Great recipe. Bread looks, smells and tastes great. Ideas very helpful. I did a couple of stretch and folds to give it some more structure. I think it helped but not positive. A little fondue is sounding good right now.
This is a dynamite recipe with great flavor, and good moisture retention on the counter.
In an attempt to duplicate the flavor of my favorite Pumpernickel breads, I have modified this recipe as follows:
Reduce Fennel to one teaspoon
Add one teaspoon Black Cumin Seeds
Add one tablespoon Sesame Oil
Add two tablespoons of Cocoa
Add an additional tablespoon of Molasses
Suggested modifications for the ‘ideal’ Pumpernickel will be welcomed.
I don’t have a lid to put on my bread but I have a pizza stone. What do you recommend I do…?
You can use a stone instead. I think the dough is stiff enough to hold up on its own. I’d probably lower the baking temp 25º and monitor the internal dough temp with an instant read thermometer so you know when it’s done baking.
There’s a baker who uses a pizza stone and a jumbo roasting pan lid. You might try her method for the steam element that you lose out on without a lid. I’ve never tried it myself and I do wonder if you can skip the lava rock component…
That’s what I do. I found that spraying the sides if the oven didn’t work so well and I dont have a cloche. I have a pan with lava rocks plus a pizza stone. Before sliding the bread onto the stone I pour boiling water over the rocks and then put my bread in the oven. After 10 minutes or so I remove the pan and bake the bread till done. Works well
Charles, I’ve also heard of using liquid coffee and/or instant coffee in pumpernickel. Your modifications such as cocoa powder also sound familiar.
Advice on stickiness for this thread in general:
During the bench rest, I left the dough uncovered, which allowed the top of the dough dry a bit. During shaping, I made sure that “skin” was at the top of the long batard–which then was flipped into the proofing basket (dry side down). The underside of the dough was still very sticky.
I didn’t flour my proofing basket more than usual and had no problem with stickness - following the recipe to a T except that my whole grain rye flour was sprouted.
Here are some pictures. I baked it in an oblong clay baker. Got way more oven spring than I expected, but I don’t look a gift horse in the mouth even if it tears through my scoring
I love this recipe! What a flavorful, fragrant bread. I was worried with how flat the raw dough looked,but it puffed right up in the oven! (Sourdough method.)
My first boule of rye bread and it’s wonderful. I used the sourdough starter and baked using a dutch oven (20 minutes covered/ 23 minutes uncovered.) The crumb is good and the taste excellent.
Nicely done! Great picture too
Made this bread this weekend. The taste is delicious and the rise was reasonable. The problem is the bread is way too moist/wet. I followed the recipe exactly, and baked as directed. I used a thermometer to test doneness. It registered 200 degrees but the tester stick was wet at the bottom. So it put it back in oven for 15 more minutes and then took it out because I was afraid to over bake it.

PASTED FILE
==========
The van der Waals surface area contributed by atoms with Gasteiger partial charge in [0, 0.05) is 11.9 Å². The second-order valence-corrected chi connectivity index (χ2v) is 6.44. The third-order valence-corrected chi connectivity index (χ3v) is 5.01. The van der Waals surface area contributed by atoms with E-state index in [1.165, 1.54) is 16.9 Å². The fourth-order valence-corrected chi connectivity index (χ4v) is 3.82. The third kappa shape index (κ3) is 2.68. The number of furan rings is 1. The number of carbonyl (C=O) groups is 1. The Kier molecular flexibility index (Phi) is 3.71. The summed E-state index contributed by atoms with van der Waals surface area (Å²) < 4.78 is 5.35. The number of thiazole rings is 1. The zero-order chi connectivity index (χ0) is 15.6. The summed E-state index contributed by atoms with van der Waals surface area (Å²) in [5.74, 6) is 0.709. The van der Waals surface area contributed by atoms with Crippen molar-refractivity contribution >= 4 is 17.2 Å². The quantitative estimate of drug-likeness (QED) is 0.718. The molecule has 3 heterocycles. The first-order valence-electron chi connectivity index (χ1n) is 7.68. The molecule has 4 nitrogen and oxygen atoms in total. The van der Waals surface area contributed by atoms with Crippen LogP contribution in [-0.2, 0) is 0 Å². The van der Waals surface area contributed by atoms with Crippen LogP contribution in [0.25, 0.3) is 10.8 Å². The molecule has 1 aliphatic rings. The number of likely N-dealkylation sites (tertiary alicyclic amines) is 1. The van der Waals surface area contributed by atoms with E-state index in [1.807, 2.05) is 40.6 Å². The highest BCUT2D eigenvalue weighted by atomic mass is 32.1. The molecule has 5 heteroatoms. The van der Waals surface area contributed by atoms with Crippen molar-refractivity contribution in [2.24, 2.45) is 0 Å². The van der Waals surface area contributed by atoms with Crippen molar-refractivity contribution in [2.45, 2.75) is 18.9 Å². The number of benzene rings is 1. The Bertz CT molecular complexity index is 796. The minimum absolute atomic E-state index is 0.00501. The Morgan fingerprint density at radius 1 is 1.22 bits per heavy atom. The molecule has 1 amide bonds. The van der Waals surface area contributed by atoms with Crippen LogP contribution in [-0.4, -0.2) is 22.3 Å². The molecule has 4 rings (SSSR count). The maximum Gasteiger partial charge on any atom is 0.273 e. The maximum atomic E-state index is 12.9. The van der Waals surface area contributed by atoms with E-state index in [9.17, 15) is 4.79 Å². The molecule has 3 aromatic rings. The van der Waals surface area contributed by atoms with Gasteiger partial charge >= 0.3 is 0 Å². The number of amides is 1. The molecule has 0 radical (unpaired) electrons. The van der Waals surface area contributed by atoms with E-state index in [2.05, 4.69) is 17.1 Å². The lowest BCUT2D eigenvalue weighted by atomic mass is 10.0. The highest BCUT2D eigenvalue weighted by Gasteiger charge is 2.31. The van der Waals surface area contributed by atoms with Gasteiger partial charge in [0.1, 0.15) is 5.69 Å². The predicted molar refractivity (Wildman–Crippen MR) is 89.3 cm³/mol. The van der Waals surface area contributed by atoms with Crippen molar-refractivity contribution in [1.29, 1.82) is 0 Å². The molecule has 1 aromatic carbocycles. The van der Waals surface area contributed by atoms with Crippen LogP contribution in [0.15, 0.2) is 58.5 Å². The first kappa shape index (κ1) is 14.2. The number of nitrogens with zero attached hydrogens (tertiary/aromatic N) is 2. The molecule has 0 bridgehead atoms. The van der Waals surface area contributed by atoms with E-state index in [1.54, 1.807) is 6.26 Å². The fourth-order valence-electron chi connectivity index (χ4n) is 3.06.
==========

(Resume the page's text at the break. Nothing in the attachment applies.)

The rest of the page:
Just trust your thermometer! This bread is very moist even after baking. I froze some and had a heck of a time separating the slices.
I did it - my first EVER sourdough from a starter I got from a friend on Sunday. The recipe didn’t work as expected but I’ve been baking enough to improvise, so it came out runny and with big bubbles then turned into a kind of runny glue when I tried to flatten and fold it. I added more bread flour and gently tossed it, then did that again a few times until it could be formed, then proofed once, then put in the improvised basket for a while, and then baked it in an ovenproof, cast iron pot that had been pre-heated with the oven. The results are gorgeous. Let’s hope it tastes as good as it looks.
Also you should probably know, I couldn’t get molasses so used honey, didn’t have most of the seeds so just used caraway and doubled that, and used lemon instead of orange zest. I think my starter is a bit runnier than yours is, and also am baking in South Africa, where the room temperature might be a little higher. Anyhow, still very relieved, as I’ve heard most first sourdoughs are a total disaster and was expecting to struggle more than I did. Thanks for this blog, your recipe, and the helpful videos. Tastes good. I’d probably like it more if it were sourer but that’s probably something I can work on with the spices and the starter.
Has anyone tried this recipe with 100% rye flour?
I loved this bread, but my wife did not. The flavor of the orange zest and anise seed was too much for her.
And yes, this is a wet, sticky dough. Rye is always sticky, I have been told. I made it at 84% hydration and the overnight ferment was really more than needed.
Nevertheless, shaping was not too difficult, and the bake in a covered clay baker, turned out very well.
I used Bob’s Red Mill Dark Rye Flour at 84% hydration. Yes, the dough is wet and sticky, but if you build surface tension into the loaf during shaping, you should get good oven spring and a nice loaf of rye bread.
@kingfisher500, the rye bread is one of my favorites BUT I have made modifications to it as my husband did not care for some of the flavor profile of the molasses, orange, fennel and anise. He wanted something more “traditional” tasting. I grew up with NY rye and/or Jewish rye. He grew up with Swedish rye, more of a Limpa rye. When baking this recipe, I leave out the molasses, orange zest, fennel and anise. Instead I just add more caraway seeds. The resulting rye bread comes out with a flavor profile that is more similar to what I grew up with, a NY rye. It works for us! Maybe I’ll try to make a more Swedish rye at some point, maybe…LOL!